In 1984, as a young 16-year-old, Craig moved to London to participate in the National Youth Theatre. He won his first lead and made his stage debut in “Troilus and Cressida” and was invited to tour with the troupe to Eastern Europe and Russia. In the late ‘80s, Craig decided to enrol in a London drama-school – attending audition after audition before being accepted at Guildhall School of Music of Drama in 1988. Craig thrived in drama school, after struggling with the day-to-day nature of college, and attended classes with the likes of Ewan McGregor and Rhys Ifans.
Craig graduated college in 1992, but even before this he won his first on-screen role in “The Power of One”, the John G. Avildsen film based on the famous novel by Bryce Courtenay. Out of drama-school Craig jumped at the chance to perform roles in a variety of BBC features including “Sharpe’s Eagle” and “Zorro” but failed to break into the US or movie market – however the charming Brit actor would not have to wait long.
Daniel Craig began his American career by adding “Young Indiana Jones” and “Drop The Dead Donkey” to his quickly growing CV. While these credits would not bring critical acclaim, Craig eventually landed a lucrative role that would help him successfully break into the American market, the role of Master Kane in Disney’s “A Kid in King Arthur’s Court”.
During this period Craig became engaged and married to the Scottish actress Fiona Loudon, with whom he had one daughter before their eventual devoice in 1994. Craig’s daughter Ella lives with her mother in London. Daniel Craig has stipulated in many an interview that while he’s happy to discuss every facet of filmmaking, he remains that his private life should be just that – private.
As his career developed, Daniel Craig began to make a name for himself in UK television and theatre, performing onstage in the original run of “Angels in America” and various other productions with the Royal National Theatre.
In the late 1990’s he gained a wide variety of experience in all corners of the dramatic scene, performing in the likes of erotic vampire series "The Hunger”, and dramatic period biopic “Elizabeth” – where Daniel Craig performed opposite Cate Blanchette and again, Christopher Eccleston.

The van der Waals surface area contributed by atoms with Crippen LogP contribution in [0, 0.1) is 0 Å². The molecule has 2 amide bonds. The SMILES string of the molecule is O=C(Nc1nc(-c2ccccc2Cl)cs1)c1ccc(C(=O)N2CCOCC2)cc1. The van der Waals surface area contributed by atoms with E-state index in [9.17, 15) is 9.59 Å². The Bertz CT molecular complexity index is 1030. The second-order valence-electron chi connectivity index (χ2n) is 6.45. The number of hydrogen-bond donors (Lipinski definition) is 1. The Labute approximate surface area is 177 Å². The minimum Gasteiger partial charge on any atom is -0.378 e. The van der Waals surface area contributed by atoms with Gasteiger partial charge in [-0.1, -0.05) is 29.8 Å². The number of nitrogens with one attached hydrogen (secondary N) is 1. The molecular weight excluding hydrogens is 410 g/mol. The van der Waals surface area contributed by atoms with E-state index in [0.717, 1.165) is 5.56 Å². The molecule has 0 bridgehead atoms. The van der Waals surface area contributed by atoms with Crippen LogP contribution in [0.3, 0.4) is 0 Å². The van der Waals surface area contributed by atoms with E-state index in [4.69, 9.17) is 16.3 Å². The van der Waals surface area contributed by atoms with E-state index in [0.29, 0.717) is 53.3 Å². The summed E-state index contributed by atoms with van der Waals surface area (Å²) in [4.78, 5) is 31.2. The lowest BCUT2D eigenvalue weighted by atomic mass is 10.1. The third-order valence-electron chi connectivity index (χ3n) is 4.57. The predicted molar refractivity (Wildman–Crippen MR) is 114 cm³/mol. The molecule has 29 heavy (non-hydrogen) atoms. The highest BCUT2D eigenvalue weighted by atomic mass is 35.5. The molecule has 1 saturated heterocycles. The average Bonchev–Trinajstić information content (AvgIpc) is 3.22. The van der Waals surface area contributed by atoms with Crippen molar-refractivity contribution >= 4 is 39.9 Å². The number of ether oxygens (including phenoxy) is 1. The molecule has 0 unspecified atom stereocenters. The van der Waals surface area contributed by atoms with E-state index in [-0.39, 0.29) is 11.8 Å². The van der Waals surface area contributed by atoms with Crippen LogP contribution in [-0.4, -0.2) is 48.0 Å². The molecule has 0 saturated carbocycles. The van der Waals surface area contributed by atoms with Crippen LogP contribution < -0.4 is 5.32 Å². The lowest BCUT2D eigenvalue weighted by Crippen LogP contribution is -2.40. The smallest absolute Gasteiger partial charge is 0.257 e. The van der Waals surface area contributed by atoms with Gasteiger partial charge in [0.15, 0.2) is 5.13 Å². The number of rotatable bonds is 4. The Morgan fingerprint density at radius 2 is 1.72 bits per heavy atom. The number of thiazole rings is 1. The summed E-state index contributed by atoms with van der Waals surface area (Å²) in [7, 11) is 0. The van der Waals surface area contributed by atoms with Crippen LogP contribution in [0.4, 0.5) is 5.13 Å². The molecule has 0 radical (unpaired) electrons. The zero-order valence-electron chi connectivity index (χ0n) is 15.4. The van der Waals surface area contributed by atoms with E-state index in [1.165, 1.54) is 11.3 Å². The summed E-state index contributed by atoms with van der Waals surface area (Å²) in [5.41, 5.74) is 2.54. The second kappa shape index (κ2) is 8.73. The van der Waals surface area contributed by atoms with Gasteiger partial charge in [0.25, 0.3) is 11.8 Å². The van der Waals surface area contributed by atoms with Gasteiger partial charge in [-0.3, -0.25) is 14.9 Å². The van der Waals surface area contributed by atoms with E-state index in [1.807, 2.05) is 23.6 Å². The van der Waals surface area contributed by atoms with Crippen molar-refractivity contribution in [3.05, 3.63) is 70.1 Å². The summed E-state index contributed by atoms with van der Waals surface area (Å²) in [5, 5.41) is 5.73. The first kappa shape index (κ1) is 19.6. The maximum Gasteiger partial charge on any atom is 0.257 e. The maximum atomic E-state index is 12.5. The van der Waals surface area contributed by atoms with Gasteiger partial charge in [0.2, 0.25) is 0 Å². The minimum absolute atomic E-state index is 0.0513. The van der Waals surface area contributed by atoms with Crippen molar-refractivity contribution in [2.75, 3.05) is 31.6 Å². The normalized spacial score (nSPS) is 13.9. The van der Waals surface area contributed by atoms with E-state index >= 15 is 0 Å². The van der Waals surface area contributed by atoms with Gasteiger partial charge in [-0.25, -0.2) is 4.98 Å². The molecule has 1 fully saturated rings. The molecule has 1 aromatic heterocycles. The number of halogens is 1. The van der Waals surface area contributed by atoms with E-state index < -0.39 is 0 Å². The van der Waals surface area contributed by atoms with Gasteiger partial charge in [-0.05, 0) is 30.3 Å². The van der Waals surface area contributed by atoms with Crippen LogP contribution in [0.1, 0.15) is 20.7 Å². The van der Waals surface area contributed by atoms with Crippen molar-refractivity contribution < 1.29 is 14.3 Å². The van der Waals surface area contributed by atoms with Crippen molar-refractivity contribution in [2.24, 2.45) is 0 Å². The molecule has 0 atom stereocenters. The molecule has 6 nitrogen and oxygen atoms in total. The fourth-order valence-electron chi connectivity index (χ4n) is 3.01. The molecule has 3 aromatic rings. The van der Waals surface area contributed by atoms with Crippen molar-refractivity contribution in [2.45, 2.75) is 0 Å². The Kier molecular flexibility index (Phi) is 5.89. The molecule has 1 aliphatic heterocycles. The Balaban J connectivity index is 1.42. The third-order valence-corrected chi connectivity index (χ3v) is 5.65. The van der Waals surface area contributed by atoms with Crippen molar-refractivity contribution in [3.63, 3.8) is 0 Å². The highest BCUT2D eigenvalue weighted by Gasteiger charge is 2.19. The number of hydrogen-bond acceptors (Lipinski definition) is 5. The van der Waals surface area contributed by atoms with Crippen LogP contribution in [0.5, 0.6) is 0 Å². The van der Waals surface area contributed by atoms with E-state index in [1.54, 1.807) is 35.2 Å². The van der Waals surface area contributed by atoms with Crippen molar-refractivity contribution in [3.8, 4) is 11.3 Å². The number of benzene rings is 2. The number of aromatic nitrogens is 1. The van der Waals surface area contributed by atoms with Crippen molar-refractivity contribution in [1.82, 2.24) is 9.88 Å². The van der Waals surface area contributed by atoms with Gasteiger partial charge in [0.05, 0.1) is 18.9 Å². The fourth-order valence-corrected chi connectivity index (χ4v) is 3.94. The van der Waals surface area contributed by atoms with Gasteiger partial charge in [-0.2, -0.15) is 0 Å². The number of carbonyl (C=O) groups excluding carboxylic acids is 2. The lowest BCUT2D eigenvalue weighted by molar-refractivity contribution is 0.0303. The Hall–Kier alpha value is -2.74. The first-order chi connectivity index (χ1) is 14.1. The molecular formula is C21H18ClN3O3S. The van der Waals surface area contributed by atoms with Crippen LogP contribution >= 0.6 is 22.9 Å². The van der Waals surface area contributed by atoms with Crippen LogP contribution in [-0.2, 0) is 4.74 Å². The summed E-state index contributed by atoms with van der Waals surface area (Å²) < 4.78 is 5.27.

The turn of the century saw Craig make a break in Hollywood when he made the role of Alex West in fantasy adventure “Lara Croft: Tomb Raider”. Although he reported later that he regretted the role, the big-budget action picture, added to Craig’s diverse collection of characters and saw him performing some action sequences – something that he’s proved particularly good at. His next blockbuster proved a meatier plotline and one which would catch critics attention. In 2002 Craig successfully took on a role in Sam Mendes’ graphic novel adaptation, “Road to Perdition”.
The following years saw a host of varying role, including the un-named lead in Mathew Vaughn’s debut directorial picture “Layer Cake”. Daniel Craig gives a stellar performance in the mobster outing and acts opposite some big British stars, including Michael Gambon. The same year, Craig teamed up with Roger Mitchell to make the dramatic “Enduring Love”.
Without leaping directly into Hollywood, Craig had caught the attention of many in the movie game – carefully selecting roles he felt suit his character, advance his career and would be appropriate for his status as a modern actor. Despite somewhat classical training, Daniel Craig’s style of drama is entirely modern and keeping with the mantle of a budding master of the silver screen.
When Craig signed on to the multi-million dollar James Bond franchise he threw himself into the spotlight. From the word go, and the 14th of October 2005, Daniel Craig was well and truly capturing press attention. His jet-boat appearance (thanks to the British navy) and press-packed photo call was the beginning of the big time for the new 007 actor.
Craig underwent press and fan scrutiny in the weeks and months leading up to the 21st Bond outing “Casino Royale”. For a period he bore the brunt of speculation from a range of sources and oftentimes ridiculous rumours– but actions speak far louder than words. “Casino Royale” saw a dazzling return for Bond and a fresh, new direction for the franchise, in a large part thanks to Craig himself.
Although now a respected Hollywood performer, Craig maintains that 007 will not alter his love for dynamic and differing roles in television and theatre as well as feature length films. Throughout his career Daniel Craig has pledged his support to the UK based charity, Barnardo's, who help children to lead the lives they deserve.